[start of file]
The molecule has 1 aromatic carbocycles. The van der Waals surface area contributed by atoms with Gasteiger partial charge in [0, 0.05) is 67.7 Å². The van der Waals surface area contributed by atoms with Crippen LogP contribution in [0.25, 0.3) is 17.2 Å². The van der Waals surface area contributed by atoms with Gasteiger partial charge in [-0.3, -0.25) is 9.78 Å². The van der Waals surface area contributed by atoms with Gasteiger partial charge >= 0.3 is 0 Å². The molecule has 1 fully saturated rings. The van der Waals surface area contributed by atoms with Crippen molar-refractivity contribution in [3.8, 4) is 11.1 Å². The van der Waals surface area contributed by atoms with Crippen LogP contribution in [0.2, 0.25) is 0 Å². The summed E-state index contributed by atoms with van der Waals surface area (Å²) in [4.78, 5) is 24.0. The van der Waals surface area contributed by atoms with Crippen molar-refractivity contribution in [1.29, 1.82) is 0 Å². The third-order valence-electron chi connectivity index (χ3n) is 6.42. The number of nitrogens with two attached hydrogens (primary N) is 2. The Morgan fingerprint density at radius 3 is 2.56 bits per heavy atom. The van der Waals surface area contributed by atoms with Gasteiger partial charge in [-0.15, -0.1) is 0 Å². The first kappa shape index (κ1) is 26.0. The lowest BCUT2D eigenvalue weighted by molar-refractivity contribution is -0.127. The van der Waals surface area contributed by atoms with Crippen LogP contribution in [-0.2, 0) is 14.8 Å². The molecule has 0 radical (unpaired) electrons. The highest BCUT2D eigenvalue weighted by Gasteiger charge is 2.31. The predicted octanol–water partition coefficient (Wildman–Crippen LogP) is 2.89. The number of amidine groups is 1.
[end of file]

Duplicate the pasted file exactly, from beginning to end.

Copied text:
The molecule has 1 aromatic carbocycles. The van der Waals surface area contributed by atoms with Gasteiger partial charge in [0, 0.05) is 67.7 Å². The van der Waals surface area contributed by atoms with Crippen LogP contribution in [0.25, 0.3) is 17.2 Å². The van der Waals surface area contributed by atoms with Gasteiger partial charge in [-0.3, -0.25) is 9.78 Å². The van der Waals surface area contributed by atoms with Gasteiger partial charge >= 0.3 is 0 Å². The molecule has 1 fully saturated rings. The van der Waals surface area contributed by atoms with Crippen molar-refractivity contribution in [3.8, 4) is 11.1 Å². The van der Waals surface area contributed by atoms with Crippen LogP contribution in [0.2, 0.25) is 0 Å². The summed E-state index contributed by atoms with van der Waals surface area (Å²) in [4.78, 5) is 24.0. The van der Waals surface area contributed by atoms with Crippen molar-refractivity contribution in [1.29, 1.82) is 0 Å². The third-order valence-electron chi connectivity index (χ3n) is 6.42. The number of nitrogens with two attached hydrogens (primary N) is 2. The Morgan fingerprint density at radius 3 is 2.56 bits per heavy atom. The van der Waals surface area contributed by atoms with Gasteiger partial charge in [-0.15, -0.1) is 0 Å². The first kappa shape index (κ1) is 26.0. The lowest BCUT2D eigenvalue weighted by molar-refractivity contribution is -0.127. The van der Waals surface area contributed by atoms with Crippen LogP contribution in [-0.2, 0) is 14.8 Å². The molecule has 0 radical (unpaired) electrons. The highest BCUT2D eigenvalue weighted by Gasteiger charge is 2.31. The predicted octanol–water partition coefficient (Wildman–Crippen LogP) is 2.89. The number of amidine groups is 1.